My lines aren't too straight around the edge, but I never let that bother me too much... these ads are handmade, after all!

Next I will go outside and draw something similar on our chalkboard and then my "ad campaign" is done for the week!

Here is the folder containing all of the previous year's ads:

Pretty soon we're gonna need a bigger boat.

That is 52 weeks worth of ads over 6 years, so roughly 300 hand-drawn ads.

When we started doing hand-drawn ads, our ad-man, Ernie, asked me if I would like him to return the drawings for the ads each week.

I had said no, but Mom intervened (such a Mom thing to do) and asked if he would return the ads after all.

I have to admit that I am glad she did this (you were right, Mom... I know you love to hear me say that!).

I enjoy looking through these ads and occasionally recycling one of them.

It's really fun to see how the ads have "evolved" over the years...

(Looks like our shop hours have evolved, too... now we are open 7 days a week!)

(This ad's a little "cheeky," don'tchya think? ; ) )

(One of my faves.)

Thanks for taking this stroll behind-the-scenes, looking at what goes into one of our ads with me... that was kinda fun!

See you again soon with more pumpkin-y goodness!




Jenny said...

wow, i love your ads Rhea! those are wonderful! and open 7 days a week? i would love my LQS to open 7 dyas a week! you rock

Jill Dater said...

This ads are wonderful! I remember at my first job working at a Resteraunt, there was a chalk board with the specials. As a bus girl, I would watch the waitress writing them on the board jealously. When I became a hostess, the best part of my shift was when I got the chalk bucket and little slip of paper with the specials. I always added my little touch to the list. I was in high school and I can still remember that joy!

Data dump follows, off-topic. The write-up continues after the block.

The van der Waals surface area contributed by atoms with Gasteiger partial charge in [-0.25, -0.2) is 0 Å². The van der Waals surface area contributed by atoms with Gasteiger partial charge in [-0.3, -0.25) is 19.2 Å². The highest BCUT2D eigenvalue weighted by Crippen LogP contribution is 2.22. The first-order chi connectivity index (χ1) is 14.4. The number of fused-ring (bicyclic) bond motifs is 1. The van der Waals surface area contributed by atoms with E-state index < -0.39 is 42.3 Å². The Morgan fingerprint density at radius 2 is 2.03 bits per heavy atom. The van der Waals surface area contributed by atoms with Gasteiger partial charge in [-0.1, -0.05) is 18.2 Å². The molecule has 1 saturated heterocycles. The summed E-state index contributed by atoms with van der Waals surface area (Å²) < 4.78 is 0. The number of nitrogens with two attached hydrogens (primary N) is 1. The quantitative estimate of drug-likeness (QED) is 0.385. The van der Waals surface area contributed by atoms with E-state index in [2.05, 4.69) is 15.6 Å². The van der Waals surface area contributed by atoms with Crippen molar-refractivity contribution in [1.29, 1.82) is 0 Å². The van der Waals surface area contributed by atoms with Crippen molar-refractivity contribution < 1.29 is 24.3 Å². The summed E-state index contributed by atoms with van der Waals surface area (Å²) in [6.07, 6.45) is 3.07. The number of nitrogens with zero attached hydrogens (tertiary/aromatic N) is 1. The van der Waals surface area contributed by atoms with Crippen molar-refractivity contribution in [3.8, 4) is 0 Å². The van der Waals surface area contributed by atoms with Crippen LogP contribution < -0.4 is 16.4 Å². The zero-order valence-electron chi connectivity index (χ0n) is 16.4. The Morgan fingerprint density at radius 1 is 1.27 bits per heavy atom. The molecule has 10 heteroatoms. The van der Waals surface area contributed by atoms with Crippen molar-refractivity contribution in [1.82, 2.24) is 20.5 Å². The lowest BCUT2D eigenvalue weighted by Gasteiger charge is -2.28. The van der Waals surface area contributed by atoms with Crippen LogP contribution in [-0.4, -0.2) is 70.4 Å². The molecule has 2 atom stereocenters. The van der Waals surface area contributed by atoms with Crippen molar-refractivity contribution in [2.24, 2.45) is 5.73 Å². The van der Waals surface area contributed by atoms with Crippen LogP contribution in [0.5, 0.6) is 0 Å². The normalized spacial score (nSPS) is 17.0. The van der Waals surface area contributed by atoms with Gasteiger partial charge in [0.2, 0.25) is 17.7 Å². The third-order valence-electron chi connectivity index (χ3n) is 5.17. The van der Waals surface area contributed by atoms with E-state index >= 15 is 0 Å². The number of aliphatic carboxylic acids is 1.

Anonymous said...

I loved that behind the scenes tour. I have always admired your ads and meant to ask one day if you were drawing them ( although I knew it had to be you, you talented miss thang!)

Karen L R said...


does anyone else see a BOOK in the making here?

Tina @ Squirrel Acorns said...

Oh goodness! Super-awesome ads! I can't believe you hand draw them all. That is so awesome. Did I mention that you are awesome?

Gretchen said...

Love the ads!!! They are so amazing and creative. Thanks for sharing with those of us not lucky enough to live near your store:)

Andrea said...

Those are fabulous! I'm almost tempted to subscribe to the Snooze just to see your ad every week!

Anonymous said...

Thanks for sharing!!! You are multi-talented for sure!!! What a great thing your mom did making sure to have the originals returned. Have a great day and enjoy the pumkinfest

Anonymous said...

Loved reading about your ads. I can't wait to visit your shop.

Anonymous said...

I still remember the cowgirl ad that I adored! If you ever come across that one, I'd love a copy. She's my favorite so far!
-Bettie K.-

Anonymous said...

This is a super story about what goes on behind the scenes---- so fun to read!